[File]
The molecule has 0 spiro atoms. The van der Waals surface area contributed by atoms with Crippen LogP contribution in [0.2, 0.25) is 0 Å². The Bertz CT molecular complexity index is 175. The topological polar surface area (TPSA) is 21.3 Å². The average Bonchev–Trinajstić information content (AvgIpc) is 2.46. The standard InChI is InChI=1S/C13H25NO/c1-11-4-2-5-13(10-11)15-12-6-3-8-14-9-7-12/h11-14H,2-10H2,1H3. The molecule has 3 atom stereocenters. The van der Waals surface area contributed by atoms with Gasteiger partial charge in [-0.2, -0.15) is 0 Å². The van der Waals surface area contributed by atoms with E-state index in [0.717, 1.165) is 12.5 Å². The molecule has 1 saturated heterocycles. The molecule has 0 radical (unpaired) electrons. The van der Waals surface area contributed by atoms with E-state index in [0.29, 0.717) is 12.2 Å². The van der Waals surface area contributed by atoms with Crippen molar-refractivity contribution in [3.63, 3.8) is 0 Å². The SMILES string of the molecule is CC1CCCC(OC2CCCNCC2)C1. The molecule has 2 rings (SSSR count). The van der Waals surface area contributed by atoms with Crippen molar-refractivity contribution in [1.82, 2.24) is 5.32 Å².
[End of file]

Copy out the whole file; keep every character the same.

The molecule has 0 spiro atoms. The van der Waals surface area contributed by atoms with Crippen LogP contribution in [0.2, 0.25) is 0 Å². The Bertz CT molecular complexity index is 175. The topological polar surface area (TPSA) is 21.3 Å². The average Bonchev–Trinajstić information content (AvgIpc) is 2.46. The standard InChI is InChI=1S/C13H25NO/c1-11-4-2-5-13(10-11)15-12-6-3-8-14-9-7-12/h11-14H,2-10H2,1H3. The molecule has 3 atom stereocenters. The van der Waals surface area contributed by atoms with Gasteiger partial charge in [-0.2, -0.15) is 0 Å². The van der Waals surface area contributed by atoms with E-state index in [0.717, 1.165) is 12.5 Å². The molecule has 1 saturated heterocycles. The molecule has 0 radical (unpaired) electrons. The van der Waals surface area contributed by atoms with E-state index in [0.29, 0.717) is 12.2 Å². The van der Waals surface area contributed by atoms with Crippen molar-refractivity contribution in [3.63, 3.8) is 0 Å². The SMILES string of the molecule is CC1CCCC(OC2CCCNCC2)C1. The molecule has 2 rings (SSSR count). The van der Waals surface area contributed by atoms with Crippen molar-refractivity contribution in [1.82, 2.24) is 5.32 Å².